An exhibition of recent photographs of Israel and the West Bank by Frédéric Brenner will be on view at Howard Greenberg Gallery from May 7 – July 3, 2015. An Archeology of Fear and Desire is part of an unprecedented photographic project by Brenner, which explores the complexity of Israel and the West Bank as place and metaphor. A book of the same name, published by MACK in the UK, last year accompanies the exhibition. An opening reception with the artist will be held on Thursday, May 7 from 6-8 p.m.
An Archeology of Fear and Desire is Brenner’s contribution to This Place, an epic photographic project he conceived of at his home in Paris in 2005. He imagined inviting artists from around the world to come to Israel “neither to praise nor condemn but to question and reveal.”
Now 10 years later, the project is in full blossom. Twelve internationally acclaimed photographers have traveled to Israel between 2009 and 2013, representing the most acclaimed group of artists ever to turn their attention to Israel. A major traveling exhibition is opening at the Tel Aviv Museum of Art in May and will travel to the Norton Museum of Art, West Palm Beach, in October and to the Brooklyn Museum of Art next February. The exhibition is curated by Charlotte Cotton, an internationally acclaimed curator and the former head of the photography department at the Los Angeles County Museum of Art.
An Archeology of Fear and Desire, the exhibition at Howard Greenberg Gallery, represents the first showing of the work from This Place in the U.S. Brenner explores Israel as a place of radical otherness, where longing, belonging and exclusion constantly permeate through lived experience. Landscapes of the desert, portraits of farmers and fighters, and families relaxing on vacation or commemorating holidays draw the viewers’ attention to look beyond the headlines. “It is an essay about devouring myths and how constructs, social and religious, perpetuate a tyranny of roles which render us strangers to what is most intimate in us,” Brenner writes in his book.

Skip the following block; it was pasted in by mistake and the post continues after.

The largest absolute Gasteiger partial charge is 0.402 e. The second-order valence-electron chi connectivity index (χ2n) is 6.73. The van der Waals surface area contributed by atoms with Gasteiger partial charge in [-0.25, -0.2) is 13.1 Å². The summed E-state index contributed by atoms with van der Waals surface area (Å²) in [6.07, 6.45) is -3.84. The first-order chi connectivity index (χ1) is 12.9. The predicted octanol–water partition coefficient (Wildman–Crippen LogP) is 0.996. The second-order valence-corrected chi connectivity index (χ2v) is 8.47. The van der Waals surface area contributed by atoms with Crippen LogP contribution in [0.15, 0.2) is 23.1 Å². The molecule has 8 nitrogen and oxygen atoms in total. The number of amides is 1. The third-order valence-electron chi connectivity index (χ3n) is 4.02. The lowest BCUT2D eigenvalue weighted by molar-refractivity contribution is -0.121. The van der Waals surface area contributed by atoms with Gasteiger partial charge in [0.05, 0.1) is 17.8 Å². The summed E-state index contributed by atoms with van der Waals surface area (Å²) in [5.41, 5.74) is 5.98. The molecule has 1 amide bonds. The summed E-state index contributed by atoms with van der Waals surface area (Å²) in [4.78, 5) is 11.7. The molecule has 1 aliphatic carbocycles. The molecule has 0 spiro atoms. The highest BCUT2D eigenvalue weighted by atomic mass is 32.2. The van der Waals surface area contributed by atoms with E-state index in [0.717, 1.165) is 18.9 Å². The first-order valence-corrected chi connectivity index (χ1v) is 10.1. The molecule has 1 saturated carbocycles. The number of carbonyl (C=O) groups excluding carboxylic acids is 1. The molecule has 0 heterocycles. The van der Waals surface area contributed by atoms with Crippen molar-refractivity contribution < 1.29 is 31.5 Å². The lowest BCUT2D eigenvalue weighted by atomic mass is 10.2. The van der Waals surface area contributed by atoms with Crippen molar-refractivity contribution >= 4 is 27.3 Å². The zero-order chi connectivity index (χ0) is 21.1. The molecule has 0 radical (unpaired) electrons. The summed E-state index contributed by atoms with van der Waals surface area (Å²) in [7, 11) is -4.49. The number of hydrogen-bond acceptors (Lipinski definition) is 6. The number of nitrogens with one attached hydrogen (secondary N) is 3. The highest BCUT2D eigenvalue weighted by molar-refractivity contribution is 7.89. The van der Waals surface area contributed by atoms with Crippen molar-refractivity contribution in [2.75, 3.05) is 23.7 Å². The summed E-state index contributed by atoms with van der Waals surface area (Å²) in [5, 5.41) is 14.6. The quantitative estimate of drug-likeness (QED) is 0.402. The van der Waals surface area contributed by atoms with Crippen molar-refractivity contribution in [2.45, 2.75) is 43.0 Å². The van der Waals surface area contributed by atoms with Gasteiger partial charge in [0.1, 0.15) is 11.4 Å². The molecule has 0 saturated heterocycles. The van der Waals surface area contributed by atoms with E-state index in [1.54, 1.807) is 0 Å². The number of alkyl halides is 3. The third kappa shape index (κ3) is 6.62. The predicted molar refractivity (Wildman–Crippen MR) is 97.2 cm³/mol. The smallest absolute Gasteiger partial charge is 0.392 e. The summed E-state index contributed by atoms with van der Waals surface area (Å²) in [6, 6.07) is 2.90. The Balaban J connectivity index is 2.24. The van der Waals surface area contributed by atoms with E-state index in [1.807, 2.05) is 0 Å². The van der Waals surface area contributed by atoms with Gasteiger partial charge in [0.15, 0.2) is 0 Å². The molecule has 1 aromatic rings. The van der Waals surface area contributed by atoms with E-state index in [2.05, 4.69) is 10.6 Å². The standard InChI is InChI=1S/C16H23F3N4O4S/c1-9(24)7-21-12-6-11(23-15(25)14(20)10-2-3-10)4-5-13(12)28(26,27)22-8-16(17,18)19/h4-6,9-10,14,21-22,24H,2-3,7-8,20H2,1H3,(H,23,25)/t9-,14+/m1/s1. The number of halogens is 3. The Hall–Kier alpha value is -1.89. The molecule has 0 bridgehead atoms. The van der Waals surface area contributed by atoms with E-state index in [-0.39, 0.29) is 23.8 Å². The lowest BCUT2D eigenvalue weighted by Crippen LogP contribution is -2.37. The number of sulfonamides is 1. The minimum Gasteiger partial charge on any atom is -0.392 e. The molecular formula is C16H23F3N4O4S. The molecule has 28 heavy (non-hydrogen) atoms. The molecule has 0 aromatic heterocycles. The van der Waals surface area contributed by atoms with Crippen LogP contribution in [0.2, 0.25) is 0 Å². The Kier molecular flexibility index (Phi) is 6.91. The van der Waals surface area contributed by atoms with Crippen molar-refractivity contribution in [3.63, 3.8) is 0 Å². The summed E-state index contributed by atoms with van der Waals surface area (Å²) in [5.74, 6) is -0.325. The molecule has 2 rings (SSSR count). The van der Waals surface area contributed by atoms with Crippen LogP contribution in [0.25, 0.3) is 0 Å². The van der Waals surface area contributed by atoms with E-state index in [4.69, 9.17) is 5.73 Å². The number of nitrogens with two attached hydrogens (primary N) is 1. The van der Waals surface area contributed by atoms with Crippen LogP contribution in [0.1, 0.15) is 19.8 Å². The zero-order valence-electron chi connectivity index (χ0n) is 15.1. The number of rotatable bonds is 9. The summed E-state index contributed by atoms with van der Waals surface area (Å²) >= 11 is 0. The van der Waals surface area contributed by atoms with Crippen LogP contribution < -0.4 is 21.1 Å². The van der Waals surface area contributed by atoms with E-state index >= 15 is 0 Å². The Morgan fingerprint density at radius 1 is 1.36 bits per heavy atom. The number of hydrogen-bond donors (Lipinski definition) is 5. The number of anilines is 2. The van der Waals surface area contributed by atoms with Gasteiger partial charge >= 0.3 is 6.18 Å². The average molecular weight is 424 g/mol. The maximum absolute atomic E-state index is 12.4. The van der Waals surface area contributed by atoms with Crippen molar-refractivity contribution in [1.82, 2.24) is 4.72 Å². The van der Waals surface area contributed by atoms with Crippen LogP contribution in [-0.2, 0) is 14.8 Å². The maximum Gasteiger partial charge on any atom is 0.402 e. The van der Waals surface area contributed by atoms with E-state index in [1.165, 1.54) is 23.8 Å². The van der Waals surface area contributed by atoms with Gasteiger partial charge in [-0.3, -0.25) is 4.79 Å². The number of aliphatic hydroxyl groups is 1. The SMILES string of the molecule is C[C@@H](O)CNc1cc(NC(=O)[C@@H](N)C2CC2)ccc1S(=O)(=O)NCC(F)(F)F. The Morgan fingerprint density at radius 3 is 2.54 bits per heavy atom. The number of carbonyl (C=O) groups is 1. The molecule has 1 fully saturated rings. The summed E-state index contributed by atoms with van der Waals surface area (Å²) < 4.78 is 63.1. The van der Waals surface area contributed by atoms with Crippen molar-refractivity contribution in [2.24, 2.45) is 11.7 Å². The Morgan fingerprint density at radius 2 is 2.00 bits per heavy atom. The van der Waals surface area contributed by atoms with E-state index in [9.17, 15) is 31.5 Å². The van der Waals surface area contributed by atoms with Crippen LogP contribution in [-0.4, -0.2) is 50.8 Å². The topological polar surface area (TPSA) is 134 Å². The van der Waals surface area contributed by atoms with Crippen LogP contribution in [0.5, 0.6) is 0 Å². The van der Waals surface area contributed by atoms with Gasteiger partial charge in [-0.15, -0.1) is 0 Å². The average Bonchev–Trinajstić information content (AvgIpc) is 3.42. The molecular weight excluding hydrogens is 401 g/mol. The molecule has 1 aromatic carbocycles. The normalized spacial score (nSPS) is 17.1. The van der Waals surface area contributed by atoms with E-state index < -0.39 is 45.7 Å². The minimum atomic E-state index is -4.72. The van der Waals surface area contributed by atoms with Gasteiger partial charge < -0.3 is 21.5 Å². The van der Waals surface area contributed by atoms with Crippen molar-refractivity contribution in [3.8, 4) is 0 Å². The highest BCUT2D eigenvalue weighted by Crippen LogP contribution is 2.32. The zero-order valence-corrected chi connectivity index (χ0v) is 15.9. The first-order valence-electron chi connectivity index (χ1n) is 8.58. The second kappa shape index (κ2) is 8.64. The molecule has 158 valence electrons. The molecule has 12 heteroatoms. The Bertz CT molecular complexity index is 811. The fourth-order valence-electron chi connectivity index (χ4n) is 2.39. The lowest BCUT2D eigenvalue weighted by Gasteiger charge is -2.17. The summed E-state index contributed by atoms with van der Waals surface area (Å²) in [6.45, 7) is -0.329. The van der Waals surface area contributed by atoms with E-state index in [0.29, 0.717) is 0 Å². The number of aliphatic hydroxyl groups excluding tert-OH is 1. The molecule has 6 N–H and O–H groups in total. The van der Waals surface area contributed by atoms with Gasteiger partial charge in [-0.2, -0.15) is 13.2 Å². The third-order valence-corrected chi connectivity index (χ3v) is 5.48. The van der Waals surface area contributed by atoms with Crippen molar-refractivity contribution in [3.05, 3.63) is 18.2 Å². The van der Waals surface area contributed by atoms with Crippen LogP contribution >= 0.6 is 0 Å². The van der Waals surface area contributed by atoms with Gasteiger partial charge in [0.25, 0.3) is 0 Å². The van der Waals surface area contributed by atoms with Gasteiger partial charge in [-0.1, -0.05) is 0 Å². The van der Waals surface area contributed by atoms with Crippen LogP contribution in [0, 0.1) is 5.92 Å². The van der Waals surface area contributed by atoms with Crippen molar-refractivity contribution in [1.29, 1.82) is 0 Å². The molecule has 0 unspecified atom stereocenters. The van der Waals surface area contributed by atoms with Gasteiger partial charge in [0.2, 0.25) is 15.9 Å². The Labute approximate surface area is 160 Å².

Since 1978, Brenner has been chronicling the Jewish diaspora by producing visual social histories of Jewish communities in more than 45 countries. For Exile at Home, a second part of the exhibition at Howard Greenberg Gallery, Brenner traced the lives of 14 Jewish families for more than 30 years. “It’s been an exploration of the human condition through a hole in the door,” he notes. The exhibition documents the growth of the families he stayed in touch with, including side-by-side images of children decades ago next to images taken recently showing them with their children and in some cases, their grandchildren.
About the Exhibition This Place
This Place is a monumental artistic endeavor initiated by photographer Frédéric Brenner, who believes that through the eyes of great artists we can begin to understand the complexities of Israel—its history, its geography, its inhabitants, its daily life—and the resonance it has for people around the world.
Inspired by historical models that gathered artists to ask essential questions about culture, society, and individuals, including the Farm Security Administration in the United States, Brenner first conceived the idea for the project in 2005. After seeking the advice of a group of international curators, he invited 11 acclaimed photographers to join him in exploring Israel and the West Bank.
The 12 photographers participating in This Place are Wendy Ewald, Martin Kollar, Josef Koudelka, Jungjin Lee, Gilles Peress, Fazal Sheikh, Stephen Shore, Rosalind Solomon, Thomas Struth, Jeff Wall, Nick Waplington, and Frédéric Brenner himself. Each photographer spent approximately six months in residence, pursuing his or her own artistic interests. Through these residencies, which stretched over four years from 2009 to 2013, thousands of original art works were created. These images combine to create not a single, monolithic vision, but rather a diverse and fragmented portrait, alive with all the rifts and paradoxes of this important and highly contested place.
About Frédéric Brenner
Frédéric Brenner was born in France in 1959. Brenner is best known for his opus Diaspora, the result of a 25-year search in 40 countries to create a visual record of the Jewish people at the end of the twentieth century.